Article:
Jensen: The Commission on the Limits of the Continental Shelf: Law and Legitimacy
Øystein Jensen (Fridtjof Nansen Institute) has published The Commission on the Limits of the Continental Shelf: Law and Legitimacy (Brill | Nijhoff 2014). Here’s the abstract:
As the world’s coastal states go about dividing up the ocean floor, the work of the Commission on the Limits of the Continental Shelf plays an increasingly important role. The Commission on the Limits of the Continental Shelf: Law and Legitimacy examines the Commission from two different but interrelated perspectives: a legal analysis of the Commission’s decision-making; and a study of normative legitimacy related to the Commission and its procedures. Insights into the history of the development of the concept of the continental shelf in the law of the sea are offered, including an explanation of how the institutionalized method for ascertaining continental shelf limits in the UN Convention on the Law of the Sea came into being. Through a deep-ranging analysis of the Commission and its work, the book introduces a framework for assessing best practices, and will serve as a useful reference for academics, scientists and policymakers alike.
de Búrca: International Law Before the Courts: The European Union and the United States Compared
Gráinne de Búrca (New York Univ. – Law) has posted International Law Before the Courts: The European Union and the United States Compared (Virginia Journal of International Law, forthcoming). Here’s the abstract:
Against the background of a broadly shared perception of the US and the EU as very different kinds of international actors, and a related assumption that the approaches of the US Supreme Court and the European Court of Justice towards the internalization of international law are also very different, this article takes a systematic look at the approaches of the European Court of Justice and the US Supreme Court to the internalization of international law over the decade 2002-2012. The perception of the US in recent decades has been as a frequently unilateralist and exceptionalist actor in international relations, with the Supreme Court remaining resistant to law which emanates from outside the American legislative process, or which lacks a clear domestic imprimatur as applicable US law. The EU, by comparison, is seen as having a greater commitment to multilateralism and to the development and observance of international law, and the case-law of the Court of Justice has until recently been broadly viewed – with WTO jurisprudence seen as an exception – as actively contributing to shaping that image through its embrace and internalization of international law norms. The analysis over a ten-year period of the case law of the two courts dealing with international law suggests that, rather than a simplified picture of the Supreme Court as the skeptical judicial arm of an internationally exceptionalist United States and the CJEU as the embracing judicial arm of an open and internationalist European Union, there are many more commonalities between the approaches of the two courts than conventional depictions acknowledge.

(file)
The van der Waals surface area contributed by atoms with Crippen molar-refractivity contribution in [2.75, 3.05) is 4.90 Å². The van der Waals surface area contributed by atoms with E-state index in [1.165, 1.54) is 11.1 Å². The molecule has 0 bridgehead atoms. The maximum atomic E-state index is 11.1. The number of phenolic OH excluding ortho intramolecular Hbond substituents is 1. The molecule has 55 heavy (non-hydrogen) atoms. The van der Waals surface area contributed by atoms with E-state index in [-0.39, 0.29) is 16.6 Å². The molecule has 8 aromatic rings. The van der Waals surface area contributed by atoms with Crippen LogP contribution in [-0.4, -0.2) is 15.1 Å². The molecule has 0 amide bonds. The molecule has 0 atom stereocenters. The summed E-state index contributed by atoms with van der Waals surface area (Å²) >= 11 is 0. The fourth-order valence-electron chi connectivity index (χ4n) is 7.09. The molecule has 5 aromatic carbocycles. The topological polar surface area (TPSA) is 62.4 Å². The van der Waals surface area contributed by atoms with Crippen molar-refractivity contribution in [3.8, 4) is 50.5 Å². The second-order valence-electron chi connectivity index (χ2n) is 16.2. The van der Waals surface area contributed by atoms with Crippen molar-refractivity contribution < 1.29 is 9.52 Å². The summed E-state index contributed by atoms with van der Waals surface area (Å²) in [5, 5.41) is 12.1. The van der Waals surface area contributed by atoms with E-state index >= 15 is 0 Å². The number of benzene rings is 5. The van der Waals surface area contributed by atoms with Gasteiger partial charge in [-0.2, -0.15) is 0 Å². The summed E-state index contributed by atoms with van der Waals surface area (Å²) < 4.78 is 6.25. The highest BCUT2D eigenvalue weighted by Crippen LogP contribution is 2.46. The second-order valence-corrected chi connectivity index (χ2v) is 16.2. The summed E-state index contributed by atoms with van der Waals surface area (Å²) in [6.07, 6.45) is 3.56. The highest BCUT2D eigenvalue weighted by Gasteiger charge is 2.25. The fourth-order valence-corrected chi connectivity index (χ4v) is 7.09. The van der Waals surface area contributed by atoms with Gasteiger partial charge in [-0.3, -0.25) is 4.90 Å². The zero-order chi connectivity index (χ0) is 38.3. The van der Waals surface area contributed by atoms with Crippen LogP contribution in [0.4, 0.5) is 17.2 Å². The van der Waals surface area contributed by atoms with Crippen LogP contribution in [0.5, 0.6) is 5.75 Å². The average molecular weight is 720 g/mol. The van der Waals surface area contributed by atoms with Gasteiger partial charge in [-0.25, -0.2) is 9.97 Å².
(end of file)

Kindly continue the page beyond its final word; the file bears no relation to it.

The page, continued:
New Issue: Journal of World Intellectual Property
The latest issue of the Journal of World Intellectual Property (Vol. 17, nos. 3-4, July 2014) is out. Contents include:
• Robert French, A Public Law Perspective on Intellectual Property
• Hans Morten Haugen, How Are Indigenous and Local Communities’ Rights Over Their Traditional Knowledge and Genetic Resources Protected in Current Free Trade Negotiations? Highlighting the Draft Trans-Pacific Partnership Agreement (TTPA)
• Geneviève Teil, Nature, the CoAuthor of Its Products? An Analysis of the Recent Controversy Over Rejected AOC Wines in France
• Pawarit Lertdhamtewe, The Protection of Geographical Indications in Thailand
Call for Papers: The Public and the Private in Global Governance
IBEI (Institut Barcelona d’Estudis Internacionals) and ESADEgeo (ESADE Business School’s Center for Global Economy and Geopolitics) have issued a call for papers for the third Barcelona Workshop on Global Governance, to take place January 15-16, 2015. The topic is: “The Public and the Private in Global Governance.” The deadline for abstracts is September 29, 2014. Here’s the call:
Barcelona Workshop on Global Governance
The Public and the Private in Global Governance
15 & 16 January 2015 – IBEI & ESADEgeo, Barcelona
Call for Papers
Global governance is constructed by both public and private actors. Governments have created international institutions and transgovernmental networks; companies have established selfregulatory structures; civil society and business organizations have been active in norm‐setting and monitoring. They have joined forces in various hybrid organizations, which collaborate and compete with each other, and all perform functions in the many regulatory spaces that include institutions and actors of various origins. At the same time, many privately‐created bodies claim to provide public goods, while many institutions of public origin are criticized for pursuing private gains or for being strongly influenced by private interests. As a result, the boundaries between public and private in global governance have become blurred, and the classical public/private distinction – central to structuring our understanding of domestic government – is under increasing pressure. On this background, the 2015 Barcelona Workshop on Global Governance asks how ‘the public’ and ‘the private’ are related in current structures of global governance. Key questions involve: